Security News

Cybereason Snags Channel Leaders From Check Point, Fortinet

Michael Novinson

Cybereason has brought on Abigail Maines and Stephen Tallent to boost channel profitability, drive synergy with the commercial sales team and identity partners interested in detection and response services.

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Cybereason has recruited Check Point channel leader Abigail Maines and Fortinet veteran Stephen Tallent to oversee traditional channels and MSSPs in North America, respectively.

The Boston-based endpoint security vendor has tapped Maines and Tallent to boost solution provider profitability, drive synergy with the commercial sales organization, and identify partners interested in detection and response services. Maines and Tallent started at Cybereason on Feb. 8 and Feb. 17, respectively, and both report into Eric Appel, SVP and GM for North American sales.

“The product has really been embraced by MSSPs addressing different markets,” Tallent told CRN.

[Related: Cybereason Designates Oracle Cloud As Its Preferred Platform Under New Strategic Alliance]

Tallent spent the past nearly nine years overseeing MSSPs and service enablement globally for Fortinet, while Maines spent the past year-and-a-half as Check Point’s Americas channel chief. The two are being joined by Ahmed Saleh, who’s overseeing incident response services´╗┐ in the region. Maines is taking over for Joe O’Donnell, who left Cybereason in November to become Splunk’s field security solutions sales leader.

At Cybereason, Maines is responsible for leading the company’s traditional VAR channels in North America as well as overseeing the commercial sales business for customers with 2,500 or fewer users. Cybereason has committed to selling exclusively through the channel over the past year, and Maines said the company plans to work strategically with between 50 and 100 channel partners in the region.

Cybereason’s relationships with global systems integrators (GSIs) are stronger in other parts of the world today, and Maines said she wants to bring more GSI business into North America. The company is most interested in adding channel partners who see the value in data and prioritize and identify with an operation-centric approach, according to Maines.

The company’s technology can help traditional IT and security VARs alike dramatically reduce the mean time to resolution for customers deals with security issues, according to Maines. Vendors with an operations-centric approach to endpoint security and a strong focus on data have been a significant acquisition target as of late, Maines said.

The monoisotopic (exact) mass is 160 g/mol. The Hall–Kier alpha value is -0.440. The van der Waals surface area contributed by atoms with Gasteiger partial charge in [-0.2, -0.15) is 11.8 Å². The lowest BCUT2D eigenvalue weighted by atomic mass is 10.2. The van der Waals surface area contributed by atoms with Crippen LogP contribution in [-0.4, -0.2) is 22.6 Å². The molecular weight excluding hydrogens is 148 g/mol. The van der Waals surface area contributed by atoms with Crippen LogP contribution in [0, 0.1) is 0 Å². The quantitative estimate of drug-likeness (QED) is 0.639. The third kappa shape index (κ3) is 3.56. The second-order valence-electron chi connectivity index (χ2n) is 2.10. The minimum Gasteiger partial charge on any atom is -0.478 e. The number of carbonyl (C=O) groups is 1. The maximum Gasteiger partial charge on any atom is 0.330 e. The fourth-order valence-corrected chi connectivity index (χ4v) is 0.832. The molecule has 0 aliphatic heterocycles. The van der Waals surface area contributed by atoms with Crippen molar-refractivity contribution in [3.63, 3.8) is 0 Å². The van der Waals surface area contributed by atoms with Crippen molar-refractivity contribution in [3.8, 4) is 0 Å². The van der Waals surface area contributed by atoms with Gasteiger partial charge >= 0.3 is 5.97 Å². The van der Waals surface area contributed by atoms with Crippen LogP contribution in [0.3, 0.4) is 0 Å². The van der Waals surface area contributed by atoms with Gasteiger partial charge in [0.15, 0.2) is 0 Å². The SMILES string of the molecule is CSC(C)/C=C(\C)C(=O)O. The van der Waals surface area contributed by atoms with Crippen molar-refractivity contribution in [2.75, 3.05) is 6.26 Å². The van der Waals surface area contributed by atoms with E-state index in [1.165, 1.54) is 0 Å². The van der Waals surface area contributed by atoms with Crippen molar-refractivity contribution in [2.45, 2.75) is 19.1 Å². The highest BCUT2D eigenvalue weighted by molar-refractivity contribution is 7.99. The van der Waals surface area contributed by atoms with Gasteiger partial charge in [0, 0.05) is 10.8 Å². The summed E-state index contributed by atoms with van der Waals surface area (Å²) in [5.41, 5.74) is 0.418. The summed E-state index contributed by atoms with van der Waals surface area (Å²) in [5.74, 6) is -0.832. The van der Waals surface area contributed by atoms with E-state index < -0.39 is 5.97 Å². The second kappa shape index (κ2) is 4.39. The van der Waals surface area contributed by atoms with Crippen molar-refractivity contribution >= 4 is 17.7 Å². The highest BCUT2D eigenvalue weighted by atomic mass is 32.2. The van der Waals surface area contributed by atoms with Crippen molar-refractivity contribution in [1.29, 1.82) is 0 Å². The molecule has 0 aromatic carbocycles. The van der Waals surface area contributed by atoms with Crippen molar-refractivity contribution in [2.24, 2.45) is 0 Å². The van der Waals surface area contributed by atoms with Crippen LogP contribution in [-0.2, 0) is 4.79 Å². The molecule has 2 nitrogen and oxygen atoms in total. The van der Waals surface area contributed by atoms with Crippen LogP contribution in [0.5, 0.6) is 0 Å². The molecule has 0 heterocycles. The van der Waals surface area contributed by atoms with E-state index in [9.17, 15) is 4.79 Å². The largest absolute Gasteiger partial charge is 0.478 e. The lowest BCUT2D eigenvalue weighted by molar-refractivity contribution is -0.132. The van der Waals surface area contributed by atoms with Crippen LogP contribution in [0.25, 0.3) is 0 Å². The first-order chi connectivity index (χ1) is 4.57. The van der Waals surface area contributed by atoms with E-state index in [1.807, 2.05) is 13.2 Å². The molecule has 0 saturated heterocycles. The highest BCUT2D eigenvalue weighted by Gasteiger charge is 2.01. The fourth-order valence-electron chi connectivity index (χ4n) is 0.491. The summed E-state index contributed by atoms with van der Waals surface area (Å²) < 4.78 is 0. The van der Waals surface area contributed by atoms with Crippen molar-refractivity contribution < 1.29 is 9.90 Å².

Maines plans to bring a stronger and more aggressive focus on solution provider profitability to the table by delivering partner program enhancements and modifying rules of engagement for the company’s field sales force to create a more predictable and transparent sales cycle. Cybereason also plans to leverage distribution through a partnership with Synnex to improve the ease of doing business.

Cybereason wants to get its direct sales and channel functions operating together and expand its North American customer base beyond larger enterprises and scale its commercial business by sharing more leads with strategic channel partners in that segment. From a metrics standpoint, Maines said she’s most focused on partner profitability, partner net promoter scores (NPS), and growth in the market.

As for Tallent, he’s most focused on working with mid-enterprise and enterprise MSSPs who are shifting away from security asset management and toward detection and response. These partners need a cohesive path for remaining profitable as they shift from red light, green light-type monitoring toward an active detection and response methodology, according to Tallent.

Ninety percent of security buyers are looking to outsource detection and response services in the next four years, Tallent said. Given how relatively easy security asset management is, Tallent said detection and response work is a better business with healthier margins for the channel going forward.

Tallent plans to work hard and remove technical barriers so that MSSPs can more easily onboard and integrate Cybereason. Much of this will be focused on shifting to a simple, device-based consumption monthly billing model from a more traditional subscription-based model, meaning that MSSPs will now be able to buy Cybereason’s technology the same way they sell it with less upfront capital investment.

All told, Tallent said Cybereason’s military-grade technology is designed to empower defenders against nation-state level threats. “I’m fired up to be here,” Tallent said.

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